6. A method for automated adaptation and improvement of speaker authentication in a voice biometric system environment, the method comprising the steps of: (a) retrieving, using a speech sample collector software module stored and operating on a network-attached server computer, a plurality of speech samples from a database of speech samples of enrolled participants in a speaker authentication system; (b) selecting, using a target selector software module stored and operating on a network-attached server computer, a plurality of target users of the speaker authentication system that will be used to test the speaker authentication system; (c) extracting, using a voice analyzer software module stored and operating on a network-attached server computer, a speech component data set from each of the plurality of speech samples; (d) creating, using a call flow creator software module stored and operating on a network-attached server computer, a plurality of call flows for testing the speaker authentication system, each call flow being either an impostor call flow or a legitimate call flow to be used for testing the speaker recognition system; (e) rearranging, using a voice data rearrangement software module stored and operating on a network-attached server computer, a plurality of speech samples taken from impostor users in order to provide an impostor response to a prompt provided by the speaker authentication system being tested; and (f) using the plurality of call flows created by the call flow creator software module to test the speaker authentication system.

7. The method of claim 6, further comprising the step of: (a1) categorizing, using a voice reference model categorization software module stored and operating on a network-attached server computer, some or all of the plurality of collected speech samples according to an attribute of users of the speaker authentication system that correspond to each categorized speech sample; wherein a plurality of impostor targets to be used for testing the speaker authentication is drawn from collected speech samples corresponding to users belonging to a same category as a legitimate target user.

8. The method of claim 6, further comprising the step of: (a2) using a voice data modification software module stored and operating on a network-attached server computer to modify a plurality of impostor and legitimate speech samples to be used for testing.

9. The method of claim 8, wherein the plurality of impostor and legitimate speech samples to be used for testing are modified by one or more of: insertion of ambient or other noise signals; insertion of specific characteristics of various voice network types such as voice over IP networks or mobile telephony networks; modification to simulate a specific speaker age; and modification to simulate effects of speaker stress or illness.

10. The method of claim 6, further comprising the steps of: (e1) campaign processor software module determines a plurality of specific call flows to be presented to a speaker authentication system being tested; (e2) presenting, using a voice file presenter software module stored and operating on a network-attached server computer, each of the plurality of specific call flows to the speaker authentication system being tested and receives a test result from the speaker authentication system corresponding either to a passed or a failed authentication of the presented call flow; and (e3) analyzing, using a result analyzer software module stored and operating on a network-attached server computer, a plurality of test results to generate at least an indicia of the reliability of the speaker authentication system.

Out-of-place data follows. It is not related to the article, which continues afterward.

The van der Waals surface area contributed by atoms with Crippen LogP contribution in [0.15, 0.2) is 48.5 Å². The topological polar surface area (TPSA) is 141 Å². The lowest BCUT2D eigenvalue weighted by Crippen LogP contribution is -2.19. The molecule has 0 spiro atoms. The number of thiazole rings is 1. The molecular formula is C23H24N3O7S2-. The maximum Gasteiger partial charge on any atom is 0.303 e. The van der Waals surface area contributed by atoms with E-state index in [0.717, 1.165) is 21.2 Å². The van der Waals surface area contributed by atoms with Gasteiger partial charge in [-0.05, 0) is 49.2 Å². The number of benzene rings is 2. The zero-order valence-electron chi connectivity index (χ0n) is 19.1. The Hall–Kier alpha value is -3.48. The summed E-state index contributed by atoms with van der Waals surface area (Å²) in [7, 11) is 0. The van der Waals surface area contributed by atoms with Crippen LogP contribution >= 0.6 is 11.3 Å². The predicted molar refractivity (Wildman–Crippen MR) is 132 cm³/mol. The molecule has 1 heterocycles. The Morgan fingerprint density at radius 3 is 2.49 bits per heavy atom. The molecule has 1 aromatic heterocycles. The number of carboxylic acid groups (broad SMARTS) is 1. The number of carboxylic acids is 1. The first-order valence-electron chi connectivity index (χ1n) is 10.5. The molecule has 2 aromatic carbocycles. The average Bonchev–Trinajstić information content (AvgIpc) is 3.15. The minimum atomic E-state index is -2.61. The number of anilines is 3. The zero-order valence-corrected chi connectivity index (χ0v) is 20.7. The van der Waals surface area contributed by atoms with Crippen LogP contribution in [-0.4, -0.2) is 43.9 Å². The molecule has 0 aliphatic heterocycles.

Description:

CROSS-REFERENCE TO RELATED APPLICATIONS

The present invention is a continuation-in-part of U.S. patent application Ser. No. 12/644,343, filed on Dec. 22, 2009 and titled “INTEGRATED TESTING PLATFORM FOR CONTACT CENTRES”, by the same inventor, the entire specification of which is incorporated herein by reference in its entirety. The present disclosure is also a continuation-in-part of U.S. patent application Ser. No. 13/567,089, filed on Aug. 6, 2012, and titled “SYSTEM AND METHOD FOR AUTOMATED ADAPTATION AND IMPROVEMENT OF SPEAKER AUTHENTICATION IN A VOICE BIOMETRIC SYSTEM ENVIRONMENT”, the entire specification of which is incorporated herein by reference in its entirety.

BACKGROUND OF THE INVENTION

1. Field of the Invention

The invention relates to the field of voice biometric systems encompassing speakers in communication networks, and particularly to the field of automated adaptation and improvement of speaker authentication accuracy in a communication network.

2. Discussion of the State of the Art

The field of voice biometrics has grown considerably with advances in speech recognition technology and computer processing capability. A speaker authentication system is a method for authenticating a speaker's identity using the acoustical elements of his voice. For example, an individual may wish to access his customer account using a telephone, while an enterprise handling the account may wish to ensure that only authorized individuals are able to access specific accounts. In these situations, the individual could authenticate her identity using her voice rather than (for example) inputting dual-tone multi-frequency (DTMF) digits on a telephone keypad to provide a personal identification number or PIN.

FIG. 4 illustrates a typical prior art architecture designed to support speaker authentication in a communication network. Speaker authentication system 401 performs two main functions, namely enrollment and authentication.